June 26, 2015 – Che Lee of Atwater joined the Multi-Craft Pre-Apprenticeship program to set an example for women and her community to join the construction industry. The program assists unemployed workers in geeting jobs in construction and public infrastructure systems.

Rick Ferdinandsen

Becoming Your Own Boss

May 15, 2015 – Nineteen years ago, Rick Ferdinandsen made the decision to become his own boss by founding Sequoia Western Construction. Amongst many services, the Fresno-based company secures vacant properties; provides parcel cleanup services, rehabilitate properties, installs fencing, plumbing fixtures and electrical, changes out windows and doors and provides weeds abatement.

Working as a subcontractor to Authority Right of Way Contractors Universal Field Services and Overland, Pacific and Cutler, has allowed him to "smooth out the bumps" in an otherwise seasonal business. "I like to keep myself and my workers busy, and this project allows me to fill in the gaps and keep working," said Ferdinandsen.

Opportunities with these contractors represent a little less than a third of his company's business which employs anywhere from 3-12 people. Incentivized by this project and the prospect of additional contracts, Rick went through the process of getting his Small Business Enterprise certification. He hopes to continue growing Sequoia Western Construction and his newer business Centec Environmental Inc. Centec's 4-5 person licensed crew abates hazardous material such as lead and asbestos.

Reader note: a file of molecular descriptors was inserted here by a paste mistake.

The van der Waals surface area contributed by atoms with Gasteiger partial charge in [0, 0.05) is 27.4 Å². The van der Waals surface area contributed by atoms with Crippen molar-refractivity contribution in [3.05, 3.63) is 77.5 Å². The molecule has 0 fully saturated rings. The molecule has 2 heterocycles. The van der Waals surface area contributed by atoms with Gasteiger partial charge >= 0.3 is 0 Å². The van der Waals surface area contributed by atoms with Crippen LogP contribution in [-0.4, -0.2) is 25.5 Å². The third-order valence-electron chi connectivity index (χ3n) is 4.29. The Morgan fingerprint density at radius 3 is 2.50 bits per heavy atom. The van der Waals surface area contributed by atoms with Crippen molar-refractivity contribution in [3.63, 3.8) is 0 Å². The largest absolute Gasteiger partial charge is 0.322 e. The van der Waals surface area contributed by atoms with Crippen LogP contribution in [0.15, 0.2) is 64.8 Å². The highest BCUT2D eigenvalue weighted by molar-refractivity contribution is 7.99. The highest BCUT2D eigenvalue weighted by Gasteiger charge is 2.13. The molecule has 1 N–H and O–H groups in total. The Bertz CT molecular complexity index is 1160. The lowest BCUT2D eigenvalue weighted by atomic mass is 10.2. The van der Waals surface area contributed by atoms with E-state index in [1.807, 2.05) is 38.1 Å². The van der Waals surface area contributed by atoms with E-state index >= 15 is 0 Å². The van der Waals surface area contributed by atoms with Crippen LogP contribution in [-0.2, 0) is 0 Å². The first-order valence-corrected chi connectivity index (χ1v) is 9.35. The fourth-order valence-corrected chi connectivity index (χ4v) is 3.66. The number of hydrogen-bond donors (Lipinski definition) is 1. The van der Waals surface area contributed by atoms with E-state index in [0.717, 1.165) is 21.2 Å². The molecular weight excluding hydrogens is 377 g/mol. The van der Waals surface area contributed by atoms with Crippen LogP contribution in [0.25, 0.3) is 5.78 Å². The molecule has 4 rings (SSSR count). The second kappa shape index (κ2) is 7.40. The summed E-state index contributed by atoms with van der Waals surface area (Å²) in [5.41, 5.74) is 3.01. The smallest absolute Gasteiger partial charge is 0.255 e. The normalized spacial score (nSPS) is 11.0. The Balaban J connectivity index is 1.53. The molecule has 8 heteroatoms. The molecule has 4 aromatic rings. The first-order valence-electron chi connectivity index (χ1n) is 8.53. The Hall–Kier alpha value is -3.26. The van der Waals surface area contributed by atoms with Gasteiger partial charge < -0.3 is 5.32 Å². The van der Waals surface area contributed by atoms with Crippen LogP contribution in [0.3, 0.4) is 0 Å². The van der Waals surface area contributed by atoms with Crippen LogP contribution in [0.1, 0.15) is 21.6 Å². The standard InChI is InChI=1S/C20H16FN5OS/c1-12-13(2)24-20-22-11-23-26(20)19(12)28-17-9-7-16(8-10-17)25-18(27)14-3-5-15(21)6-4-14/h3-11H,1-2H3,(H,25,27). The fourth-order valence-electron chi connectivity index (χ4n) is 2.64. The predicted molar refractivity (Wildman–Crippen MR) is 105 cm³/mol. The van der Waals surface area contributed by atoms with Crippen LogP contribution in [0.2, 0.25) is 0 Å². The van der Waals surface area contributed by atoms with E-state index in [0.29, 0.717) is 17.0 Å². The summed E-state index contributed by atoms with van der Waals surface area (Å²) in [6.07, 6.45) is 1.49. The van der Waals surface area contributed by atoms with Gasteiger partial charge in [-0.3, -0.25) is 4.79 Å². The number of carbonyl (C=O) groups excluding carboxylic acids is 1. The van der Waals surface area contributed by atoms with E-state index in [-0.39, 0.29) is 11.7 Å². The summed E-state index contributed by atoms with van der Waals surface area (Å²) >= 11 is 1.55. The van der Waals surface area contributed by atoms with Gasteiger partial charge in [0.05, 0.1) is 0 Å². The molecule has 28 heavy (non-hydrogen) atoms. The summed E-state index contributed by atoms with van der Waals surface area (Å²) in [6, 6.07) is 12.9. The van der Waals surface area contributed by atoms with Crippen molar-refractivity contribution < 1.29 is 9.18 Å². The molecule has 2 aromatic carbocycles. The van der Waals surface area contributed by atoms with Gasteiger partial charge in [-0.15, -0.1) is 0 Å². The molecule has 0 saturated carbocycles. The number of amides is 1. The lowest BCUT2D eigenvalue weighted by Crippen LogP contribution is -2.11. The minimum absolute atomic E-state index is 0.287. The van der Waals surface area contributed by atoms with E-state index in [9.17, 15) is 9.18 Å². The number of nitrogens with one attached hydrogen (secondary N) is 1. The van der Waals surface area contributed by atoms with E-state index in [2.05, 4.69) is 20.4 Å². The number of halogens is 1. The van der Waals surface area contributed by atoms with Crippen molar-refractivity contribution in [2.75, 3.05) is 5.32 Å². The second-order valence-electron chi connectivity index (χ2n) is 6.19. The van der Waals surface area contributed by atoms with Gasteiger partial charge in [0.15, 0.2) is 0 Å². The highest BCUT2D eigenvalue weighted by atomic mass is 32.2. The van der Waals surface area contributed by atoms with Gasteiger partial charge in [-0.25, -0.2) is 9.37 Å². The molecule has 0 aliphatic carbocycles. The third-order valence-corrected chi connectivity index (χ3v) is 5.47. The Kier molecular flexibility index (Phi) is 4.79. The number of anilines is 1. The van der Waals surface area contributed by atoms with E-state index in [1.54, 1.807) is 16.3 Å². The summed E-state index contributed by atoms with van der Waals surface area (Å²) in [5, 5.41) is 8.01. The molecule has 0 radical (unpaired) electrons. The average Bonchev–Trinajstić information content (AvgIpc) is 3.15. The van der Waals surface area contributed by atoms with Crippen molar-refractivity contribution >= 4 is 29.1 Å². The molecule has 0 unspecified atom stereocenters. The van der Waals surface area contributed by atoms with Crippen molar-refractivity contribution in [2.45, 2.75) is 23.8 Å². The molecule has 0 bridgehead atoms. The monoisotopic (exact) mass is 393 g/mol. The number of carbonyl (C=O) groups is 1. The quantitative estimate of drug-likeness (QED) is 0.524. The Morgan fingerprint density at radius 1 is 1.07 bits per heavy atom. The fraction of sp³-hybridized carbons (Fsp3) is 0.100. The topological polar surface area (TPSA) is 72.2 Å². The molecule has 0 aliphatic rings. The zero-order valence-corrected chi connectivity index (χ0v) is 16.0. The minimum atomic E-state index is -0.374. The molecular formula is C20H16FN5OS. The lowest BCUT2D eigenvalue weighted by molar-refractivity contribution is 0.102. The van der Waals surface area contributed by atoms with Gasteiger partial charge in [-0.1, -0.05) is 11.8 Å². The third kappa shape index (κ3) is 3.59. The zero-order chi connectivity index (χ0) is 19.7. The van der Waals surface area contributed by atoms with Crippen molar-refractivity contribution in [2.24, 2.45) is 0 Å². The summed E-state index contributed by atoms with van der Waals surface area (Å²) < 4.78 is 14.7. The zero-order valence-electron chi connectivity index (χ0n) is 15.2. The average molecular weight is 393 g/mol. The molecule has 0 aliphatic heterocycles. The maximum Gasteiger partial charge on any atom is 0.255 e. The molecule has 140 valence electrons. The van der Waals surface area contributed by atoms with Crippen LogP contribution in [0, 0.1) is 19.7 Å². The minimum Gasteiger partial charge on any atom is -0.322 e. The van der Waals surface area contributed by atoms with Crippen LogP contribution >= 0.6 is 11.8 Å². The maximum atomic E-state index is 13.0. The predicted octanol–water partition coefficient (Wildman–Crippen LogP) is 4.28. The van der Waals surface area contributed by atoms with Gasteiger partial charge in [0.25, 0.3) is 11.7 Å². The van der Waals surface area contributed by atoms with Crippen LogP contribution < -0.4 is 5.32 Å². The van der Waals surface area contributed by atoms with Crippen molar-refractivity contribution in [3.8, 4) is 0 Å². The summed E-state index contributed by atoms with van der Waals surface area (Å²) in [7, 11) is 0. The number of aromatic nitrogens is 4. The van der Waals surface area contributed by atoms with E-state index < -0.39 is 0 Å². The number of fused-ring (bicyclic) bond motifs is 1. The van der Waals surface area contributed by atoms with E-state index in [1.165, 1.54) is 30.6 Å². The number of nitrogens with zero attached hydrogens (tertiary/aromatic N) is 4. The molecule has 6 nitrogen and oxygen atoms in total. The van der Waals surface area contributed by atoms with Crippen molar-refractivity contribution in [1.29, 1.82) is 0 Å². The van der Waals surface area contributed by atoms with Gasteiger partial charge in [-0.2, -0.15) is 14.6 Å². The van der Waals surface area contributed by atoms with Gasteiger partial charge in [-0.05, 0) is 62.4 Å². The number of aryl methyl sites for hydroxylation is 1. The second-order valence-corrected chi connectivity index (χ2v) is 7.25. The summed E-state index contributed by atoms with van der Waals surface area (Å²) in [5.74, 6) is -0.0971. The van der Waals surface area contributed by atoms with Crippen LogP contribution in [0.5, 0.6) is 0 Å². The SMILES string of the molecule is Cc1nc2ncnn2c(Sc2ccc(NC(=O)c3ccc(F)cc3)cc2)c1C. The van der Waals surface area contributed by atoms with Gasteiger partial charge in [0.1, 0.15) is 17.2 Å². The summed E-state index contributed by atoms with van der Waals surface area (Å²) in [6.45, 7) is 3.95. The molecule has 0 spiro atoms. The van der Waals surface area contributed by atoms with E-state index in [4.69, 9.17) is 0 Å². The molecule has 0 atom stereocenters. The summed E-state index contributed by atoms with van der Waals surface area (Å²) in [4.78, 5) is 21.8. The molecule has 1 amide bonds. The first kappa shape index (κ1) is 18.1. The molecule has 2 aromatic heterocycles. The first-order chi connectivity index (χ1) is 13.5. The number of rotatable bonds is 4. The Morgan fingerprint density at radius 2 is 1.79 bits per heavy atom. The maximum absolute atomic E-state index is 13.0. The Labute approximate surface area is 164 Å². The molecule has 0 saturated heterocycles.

Women of Construction Image Link

Honoring National Women in Construction Week

March 5, 2015 – In recognition of National Women in Construction Week, the California High-Speed Rail Authority (Authority) is honoring the women who are working to build the nation's first high-speed rail program in the Central Valley. You can read the profiles of three of the women working on this project by clicking on the picture above. As construction advances, the Authority remains committed to promoting diversity and inclusiveness in the workplace.